When a campus survey revealed that more than 800 students and employees at the University of Arkansas for Medical Sciences (UAMS) in Little Rock, Ark., struggled to find their next meal, Director of Nutrition Services Tonya Johnson and her team leapt into action. Since then, they’ve converted a 1,600-square-foot space inside their distribution center into a food pantry that’s become more than just a place where people pick up a can of beans.
Pantry visitors, who are referred to as members, are encouraged to give back to the pantry by volunteering there, which could mean stocking shelves, packing meals or helping fellow members check out.
“You have ownership in the food pantry,” Johnson says. “You don't just come and receive a handout. You really are a true member, and you give feedback to the program as well.”
That sense of ownership and engagement represents the growing way in which food pantries are now working to create lifelong changes for those struggling with food insecurity.
Doing a lot with very little
While the pantry currently has more than 800 members and feeds more than 2,700 people weekly (including members’ families), it had much humbler beginnings when it opened in the summer of 2019.
Aside from a portion of a $100,000 internal grant from UAMS’ Chancellor’s Circle, the team didn’t have much money to get the pantry off the ground. So they partnered with their vendors for donations. Their beverage provider donated coolers, for example, and another supplier committed to donating fresh produce each week.
Fresh fruits and vegetables have been a prominent part of the pantry’s offerings since its inception. During initial planning, Johnson visited other pantries in the area to gather best practices. After she noticed that many of them lacked healthier options, she knew that the pantry at UAMS had to be different.
“I really wanted to do a more healthful option and basically expose people to more fresh fruits and vegetables,” Johnson says. “I wanted to be able to offer more fresh foods and not just say, ‘Hey, here's some peanut butter crackers.’”
You have ownership in the food pantry. You don't just come and receive a handout. You really are a true member, and you give feedback to the program as well. —Tonya Johnson
The pantry also offers grab-and-go meals made up of of untouched, leftover food from UAMS’ retail locations and patient kitchen. Before opening the pantry, UAMS was donating its leftover food to a local food bank; however, the bank would only accept items in bulk, leaving many items that couldn’t be donated.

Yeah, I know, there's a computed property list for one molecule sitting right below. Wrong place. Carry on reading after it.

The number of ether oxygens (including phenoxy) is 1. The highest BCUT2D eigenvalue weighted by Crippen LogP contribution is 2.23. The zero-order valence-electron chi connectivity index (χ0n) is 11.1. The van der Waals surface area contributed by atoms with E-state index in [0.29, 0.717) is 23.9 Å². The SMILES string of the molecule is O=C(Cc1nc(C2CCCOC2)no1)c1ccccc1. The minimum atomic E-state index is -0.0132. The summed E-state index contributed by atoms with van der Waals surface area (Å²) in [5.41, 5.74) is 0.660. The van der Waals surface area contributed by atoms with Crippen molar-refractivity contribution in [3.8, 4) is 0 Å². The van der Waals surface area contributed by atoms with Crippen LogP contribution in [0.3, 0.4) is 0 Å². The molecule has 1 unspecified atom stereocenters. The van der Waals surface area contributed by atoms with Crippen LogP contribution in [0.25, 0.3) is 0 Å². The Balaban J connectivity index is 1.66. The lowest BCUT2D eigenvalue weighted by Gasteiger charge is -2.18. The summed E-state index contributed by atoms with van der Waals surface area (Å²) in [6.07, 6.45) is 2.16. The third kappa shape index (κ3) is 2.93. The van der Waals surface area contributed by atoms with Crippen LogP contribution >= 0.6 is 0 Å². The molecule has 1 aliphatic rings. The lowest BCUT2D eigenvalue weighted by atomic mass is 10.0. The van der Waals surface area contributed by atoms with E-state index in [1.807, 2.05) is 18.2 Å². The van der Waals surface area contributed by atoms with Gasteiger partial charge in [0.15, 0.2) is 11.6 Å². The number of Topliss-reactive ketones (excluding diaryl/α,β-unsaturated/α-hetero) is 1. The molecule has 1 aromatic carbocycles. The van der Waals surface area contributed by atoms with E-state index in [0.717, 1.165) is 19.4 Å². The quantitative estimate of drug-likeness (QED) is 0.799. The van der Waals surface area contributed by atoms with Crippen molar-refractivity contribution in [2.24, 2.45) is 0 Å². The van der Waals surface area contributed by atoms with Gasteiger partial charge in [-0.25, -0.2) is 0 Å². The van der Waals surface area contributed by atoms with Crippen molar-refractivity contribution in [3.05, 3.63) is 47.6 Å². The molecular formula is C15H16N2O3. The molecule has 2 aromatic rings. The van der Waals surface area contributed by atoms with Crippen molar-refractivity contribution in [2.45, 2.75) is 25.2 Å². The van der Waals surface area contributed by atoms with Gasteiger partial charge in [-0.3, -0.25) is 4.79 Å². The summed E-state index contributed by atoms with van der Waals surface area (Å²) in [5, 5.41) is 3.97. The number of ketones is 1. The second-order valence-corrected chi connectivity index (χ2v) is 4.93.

“I investigated and found some equipment where we could basically make our own little TV dinners,” Johnson says. “So we’ll blast chill [the leftovers] at the end of the meal period, get them down to temperature and then package them up, heat fill them, freeze them, and they're good for 30 days.”
The grab-and-go options change constantly depending on what’s on offer. “We have a lot of biscuits and gravy, eggs [and] sausage that we might make for breakfast, and for a lunch meal, we may have stuff like red beans and rice with a piece of cornbread,” she says. “Whatever we have left, we pair it together to make what would be a complete meal for someone.”
Engaging campus administration
The pantry also recruits administrators and faculty to assist with pantry costs and upkeep. Shortly after the pantry opened, an online donation page was set up, inviting the UAMS community to make donations. Faculty and administrators also have the option to donate through a payroll deduction.
Those looking for more hands-on ways to help can also prep meals for the pantry. Before the pantry officially opened, volunteers helped pack around 36,000 rice and bean mixtures that were given to its first members. These team-building exercises helped give leaders “a sense of ownership and a sense of that they were really contributing to the food pantry,” Johnson says. “I think by including them initially, then when we started asking for people to do payroll deductions to help fund the food pantry, they were more willing to give because they could actually get involved in the thing.”
Photograph courtesy of University of Arkansas for Medical Sciences
Johnson’s hope is to do a team-building activity every six months to continue to engage administration and remind them that the food pantry remains a need on campus.
In line with Johnson’s goal to promote fresh produce, the pantry was stocked with cases of donated butternut squash when it first opened; however, Johnson noticed that not many members selected one.
“What I realized when I started talking with people is a lot of them had no idea even how to prepare the vegetables that we had over there,” she says.
So she came up with a solution: “I set up a cooking demo where I already had some of the butternut squash prepared, and then we had had some raw product and I would show people how to peel it, slice it, dice it, get it all prepped and then our cooking method.”
Members have responded so well to the demos that one is now held every time the pantry is open. (Pantry hours are 2-8 p.m. on Mondays and 12-6 p.m. on Thursdays.)
“It's really enhanced their diet,” Johnson says. “They’re eating a lot more produce than they would have never had before. A lot of people have told me, ‘I've never eaten kale before, but now that we've been exposed to it and know what to do with it, my family likes it and we're eating a lot more produce because of this pantry.’”